Returning to FIG. 1, an identification symbol 50 is encoded with identification data that identifies a user desiring access to operate one or more of the electrical devices 102, 104, and 106 connected over bi-directional wireless links to the network 22. The identification symbol 50 is printed on a portable medium 52, e.g., a card, a badge, or the like, carried by the user, and is configured as either a one-dimensional Universal Product Code (UPC) symbol, or preferably, as shown, a two-dimensional symbol, e.g., a Quick Response (QR) code, a Portable Data File (PDF) 417 code, a Data Matrix (DM) code, or the like. The printing is performed with ink on a substrate, such as a paper sheet. The imaging sensor 30 is operated by the user to capture an image of the identification symbol 50 (see the displayed image on screen 14), and to store the captured image, for example, in the memory 48.

A composite symbol 100, preferably two-dimensional, is encoded with the aforementioned identification data and with operating data that enables one or more of the electrical devices 102, 104, and 106 to be operated. The composite symbol 100 is associated with each electrical device to be operated. The composite symbol 100, which may be a QR code, a PDF417 code, a DM code, or the like, is displayed in close association with the electrical device to be operated. Preferably, the composite symbol 100 is printed on respective media 112, 114, and 116, e.g., sheets of paper, which are respectively affixed in the vicinity of the electrical devices to be operated. If any electrical device has a screen, then the composite symbol 100 may be displayed thereon.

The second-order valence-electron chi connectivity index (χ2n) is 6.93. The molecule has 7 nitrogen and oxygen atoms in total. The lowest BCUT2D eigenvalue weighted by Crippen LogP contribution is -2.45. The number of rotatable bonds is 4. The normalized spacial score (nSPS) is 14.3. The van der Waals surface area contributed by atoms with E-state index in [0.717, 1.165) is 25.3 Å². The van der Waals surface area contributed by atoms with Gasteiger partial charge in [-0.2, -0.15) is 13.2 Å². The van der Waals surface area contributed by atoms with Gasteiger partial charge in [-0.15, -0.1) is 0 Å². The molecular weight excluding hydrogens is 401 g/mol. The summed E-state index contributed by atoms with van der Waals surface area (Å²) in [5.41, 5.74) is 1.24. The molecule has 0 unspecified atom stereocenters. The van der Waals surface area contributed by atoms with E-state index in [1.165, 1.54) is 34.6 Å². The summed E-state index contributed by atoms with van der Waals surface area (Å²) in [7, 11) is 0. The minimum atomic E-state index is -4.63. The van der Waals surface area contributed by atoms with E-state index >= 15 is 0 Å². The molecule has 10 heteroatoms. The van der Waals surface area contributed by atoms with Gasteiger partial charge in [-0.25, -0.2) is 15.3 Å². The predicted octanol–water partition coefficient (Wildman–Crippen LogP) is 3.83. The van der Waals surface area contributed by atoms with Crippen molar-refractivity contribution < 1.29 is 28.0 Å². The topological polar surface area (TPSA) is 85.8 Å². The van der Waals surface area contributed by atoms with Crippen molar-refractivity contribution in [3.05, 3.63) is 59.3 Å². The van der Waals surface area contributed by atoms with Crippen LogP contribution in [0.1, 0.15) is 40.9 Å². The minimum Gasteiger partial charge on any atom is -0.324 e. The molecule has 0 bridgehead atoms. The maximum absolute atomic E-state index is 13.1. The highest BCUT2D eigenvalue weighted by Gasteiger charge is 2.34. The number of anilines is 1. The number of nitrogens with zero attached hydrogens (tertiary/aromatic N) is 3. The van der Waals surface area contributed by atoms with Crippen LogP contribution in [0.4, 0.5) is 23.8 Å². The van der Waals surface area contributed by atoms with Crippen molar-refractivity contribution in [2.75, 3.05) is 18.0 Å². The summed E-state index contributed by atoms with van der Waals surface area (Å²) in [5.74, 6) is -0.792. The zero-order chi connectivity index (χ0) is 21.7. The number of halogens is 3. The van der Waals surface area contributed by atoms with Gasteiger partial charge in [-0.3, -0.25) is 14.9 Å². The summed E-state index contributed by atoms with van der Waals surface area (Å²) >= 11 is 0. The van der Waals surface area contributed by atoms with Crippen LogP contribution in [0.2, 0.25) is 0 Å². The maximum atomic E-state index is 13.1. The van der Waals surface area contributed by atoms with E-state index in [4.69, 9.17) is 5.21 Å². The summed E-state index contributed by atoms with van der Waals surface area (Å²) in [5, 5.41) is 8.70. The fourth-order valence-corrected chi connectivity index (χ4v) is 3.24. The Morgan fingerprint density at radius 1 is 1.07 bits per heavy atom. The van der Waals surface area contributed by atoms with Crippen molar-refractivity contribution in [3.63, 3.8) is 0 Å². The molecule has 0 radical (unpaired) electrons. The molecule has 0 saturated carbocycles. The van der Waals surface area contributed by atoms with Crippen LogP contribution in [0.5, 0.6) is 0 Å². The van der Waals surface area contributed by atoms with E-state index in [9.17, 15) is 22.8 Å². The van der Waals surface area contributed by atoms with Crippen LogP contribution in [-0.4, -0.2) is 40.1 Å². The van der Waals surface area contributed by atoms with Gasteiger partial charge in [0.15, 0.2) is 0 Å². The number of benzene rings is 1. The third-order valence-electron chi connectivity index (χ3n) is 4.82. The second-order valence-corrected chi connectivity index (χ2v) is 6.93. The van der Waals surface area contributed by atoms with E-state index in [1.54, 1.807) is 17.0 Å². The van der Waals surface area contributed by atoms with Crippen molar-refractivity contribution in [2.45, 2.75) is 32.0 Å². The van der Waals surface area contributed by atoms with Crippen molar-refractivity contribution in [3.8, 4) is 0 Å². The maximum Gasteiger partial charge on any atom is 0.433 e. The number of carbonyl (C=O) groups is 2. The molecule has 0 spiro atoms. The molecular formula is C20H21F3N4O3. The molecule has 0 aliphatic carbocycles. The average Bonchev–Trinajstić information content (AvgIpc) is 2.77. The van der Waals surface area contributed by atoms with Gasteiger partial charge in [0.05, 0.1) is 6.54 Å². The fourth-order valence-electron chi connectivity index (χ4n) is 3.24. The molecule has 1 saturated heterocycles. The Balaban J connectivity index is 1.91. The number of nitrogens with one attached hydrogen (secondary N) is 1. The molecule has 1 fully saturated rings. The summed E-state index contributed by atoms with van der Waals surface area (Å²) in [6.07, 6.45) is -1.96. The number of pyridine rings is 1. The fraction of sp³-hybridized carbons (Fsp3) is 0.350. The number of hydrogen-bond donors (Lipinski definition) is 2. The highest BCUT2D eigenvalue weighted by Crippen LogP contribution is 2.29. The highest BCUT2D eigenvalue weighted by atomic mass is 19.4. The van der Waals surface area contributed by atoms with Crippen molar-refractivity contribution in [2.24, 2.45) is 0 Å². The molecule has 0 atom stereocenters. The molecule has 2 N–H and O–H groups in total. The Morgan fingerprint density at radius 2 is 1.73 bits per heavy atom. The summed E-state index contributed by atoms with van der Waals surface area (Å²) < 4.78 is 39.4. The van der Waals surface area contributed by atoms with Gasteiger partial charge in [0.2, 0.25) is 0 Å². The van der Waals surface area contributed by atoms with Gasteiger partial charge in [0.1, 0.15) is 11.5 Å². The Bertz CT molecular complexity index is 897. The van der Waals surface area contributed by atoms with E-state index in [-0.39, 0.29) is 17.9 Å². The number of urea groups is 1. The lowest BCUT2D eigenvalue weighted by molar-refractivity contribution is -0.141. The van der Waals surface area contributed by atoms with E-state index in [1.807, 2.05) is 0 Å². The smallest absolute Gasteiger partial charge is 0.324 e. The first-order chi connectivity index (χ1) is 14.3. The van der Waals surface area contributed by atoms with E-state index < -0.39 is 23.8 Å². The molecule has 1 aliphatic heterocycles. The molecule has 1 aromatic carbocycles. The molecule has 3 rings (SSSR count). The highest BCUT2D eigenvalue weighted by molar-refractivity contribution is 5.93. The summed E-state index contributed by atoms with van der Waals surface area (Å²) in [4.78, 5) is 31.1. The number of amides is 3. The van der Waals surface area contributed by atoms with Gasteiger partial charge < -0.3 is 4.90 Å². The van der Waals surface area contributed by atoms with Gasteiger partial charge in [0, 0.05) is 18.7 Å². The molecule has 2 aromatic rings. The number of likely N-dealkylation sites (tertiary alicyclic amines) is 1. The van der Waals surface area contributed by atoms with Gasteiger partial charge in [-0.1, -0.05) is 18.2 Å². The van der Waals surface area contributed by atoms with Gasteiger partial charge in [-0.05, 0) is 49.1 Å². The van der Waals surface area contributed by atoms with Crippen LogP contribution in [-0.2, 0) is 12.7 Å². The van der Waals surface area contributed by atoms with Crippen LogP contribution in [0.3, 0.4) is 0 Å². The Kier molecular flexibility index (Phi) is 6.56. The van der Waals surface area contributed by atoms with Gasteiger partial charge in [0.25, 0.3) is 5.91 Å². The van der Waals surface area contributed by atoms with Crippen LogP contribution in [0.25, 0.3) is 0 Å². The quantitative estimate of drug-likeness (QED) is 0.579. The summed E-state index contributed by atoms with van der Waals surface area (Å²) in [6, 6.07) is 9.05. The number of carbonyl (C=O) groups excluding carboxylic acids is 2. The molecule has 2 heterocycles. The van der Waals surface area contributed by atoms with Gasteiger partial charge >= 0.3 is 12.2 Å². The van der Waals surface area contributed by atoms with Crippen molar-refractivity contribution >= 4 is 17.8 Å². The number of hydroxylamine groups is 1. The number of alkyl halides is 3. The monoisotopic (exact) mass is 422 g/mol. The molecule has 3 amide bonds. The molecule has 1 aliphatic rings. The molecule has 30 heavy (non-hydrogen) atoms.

The imaging sensor 30 is again operated by the user to capture an image of the composite symbol 100 associated with any of the devices 102, 104, and 106, to which the user desires access. Thus, the aforementioned target 40 represents both the identification symbol 50 and the composite symbol 100, whose images are captured at different times. The controller 46 compares the images, and enables the user to operate the electrical device when the identification data in the composite symbol 100 matches the identification data in the identification symbol 50.